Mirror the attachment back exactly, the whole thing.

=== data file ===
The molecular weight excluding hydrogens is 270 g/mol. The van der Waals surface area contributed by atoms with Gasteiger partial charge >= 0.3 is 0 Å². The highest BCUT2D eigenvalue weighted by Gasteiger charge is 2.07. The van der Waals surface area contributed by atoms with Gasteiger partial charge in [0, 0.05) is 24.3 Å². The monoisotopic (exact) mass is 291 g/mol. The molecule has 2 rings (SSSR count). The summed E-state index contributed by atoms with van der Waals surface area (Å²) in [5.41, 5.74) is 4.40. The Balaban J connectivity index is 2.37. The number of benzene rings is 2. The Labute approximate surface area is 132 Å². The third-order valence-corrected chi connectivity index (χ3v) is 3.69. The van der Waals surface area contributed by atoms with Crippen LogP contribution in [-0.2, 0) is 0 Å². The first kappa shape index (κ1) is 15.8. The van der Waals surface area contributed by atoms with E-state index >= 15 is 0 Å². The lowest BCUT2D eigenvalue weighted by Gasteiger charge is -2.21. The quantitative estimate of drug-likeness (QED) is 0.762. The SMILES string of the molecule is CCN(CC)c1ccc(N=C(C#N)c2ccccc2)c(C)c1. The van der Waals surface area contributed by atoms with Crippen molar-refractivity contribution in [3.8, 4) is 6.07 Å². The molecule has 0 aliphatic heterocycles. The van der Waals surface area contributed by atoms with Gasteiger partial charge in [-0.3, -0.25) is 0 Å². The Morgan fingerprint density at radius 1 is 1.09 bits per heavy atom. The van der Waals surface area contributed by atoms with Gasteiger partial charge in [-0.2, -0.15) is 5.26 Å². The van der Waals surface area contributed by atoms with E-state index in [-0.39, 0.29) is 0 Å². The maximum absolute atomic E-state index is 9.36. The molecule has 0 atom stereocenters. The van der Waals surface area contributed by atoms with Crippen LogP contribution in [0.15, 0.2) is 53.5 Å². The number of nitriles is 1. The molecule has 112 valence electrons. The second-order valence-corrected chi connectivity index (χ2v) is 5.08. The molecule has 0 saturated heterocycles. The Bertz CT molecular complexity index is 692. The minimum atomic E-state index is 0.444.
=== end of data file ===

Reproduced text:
The molecular weight excluding hydrogens is 270 g/mol. The van der Waals surface area contributed by atoms with Gasteiger partial charge >= 0.3 is 0 Å². The highest BCUT2D eigenvalue weighted by Gasteiger charge is 2.07. The van der Waals surface area contributed by atoms with Gasteiger partial charge in [0, 0.05) is 24.3 Å². The monoisotopic (exact) mass is 291 g/mol. The molecule has 2 rings (SSSR count). The summed E-state index contributed by atoms with van der Waals surface area (Å²) in [5.41, 5.74) is 4.40. The Balaban J connectivity index is 2.37. The number of benzene rings is 2. The Labute approximate surface area is 132 Å². The third-order valence-corrected chi connectivity index (χ3v) is 3.69. The van der Waals surface area contributed by atoms with Crippen LogP contribution in [-0.2, 0) is 0 Å². The first kappa shape index (κ1) is 15.8. The van der Waals surface area contributed by atoms with E-state index >= 15 is 0 Å². The lowest BCUT2D eigenvalue weighted by Gasteiger charge is -2.21. The quantitative estimate of drug-likeness (QED) is 0.762. The SMILES string of the molecule is CCN(CC)c1ccc(N=C(C#N)c2ccccc2)c(C)c1. The van der Waals surface area contributed by atoms with Crippen molar-refractivity contribution in [3.8, 4) is 6.07 Å². The molecule has 0 aliphatic heterocycles. The van der Waals surface area contributed by atoms with Gasteiger partial charge in [-0.3, -0.25) is 0 Å². The Morgan fingerprint density at radius 1 is 1.09 bits per heavy atom. The van der Waals surface area contributed by atoms with Gasteiger partial charge in [-0.2, -0.15) is 5.26 Å². The van der Waals surface area contributed by atoms with E-state index in [-0.39, 0.29) is 0 Å². The maximum absolute atomic E-state index is 9.36. The molecule has 0 atom stereocenters. The van der Waals surface area contributed by atoms with Crippen LogP contribution in [0.15, 0.2) is 53.5 Å². The number of nitriles is 1. The molecule has 112 valence electrons. The second-order valence-corrected chi connectivity index (χ2v) is 5.08. The molecule has 0 saturated heterocycles. The Bertz CT molecular complexity index is 692. The minimum atomic E-state index is 0.444.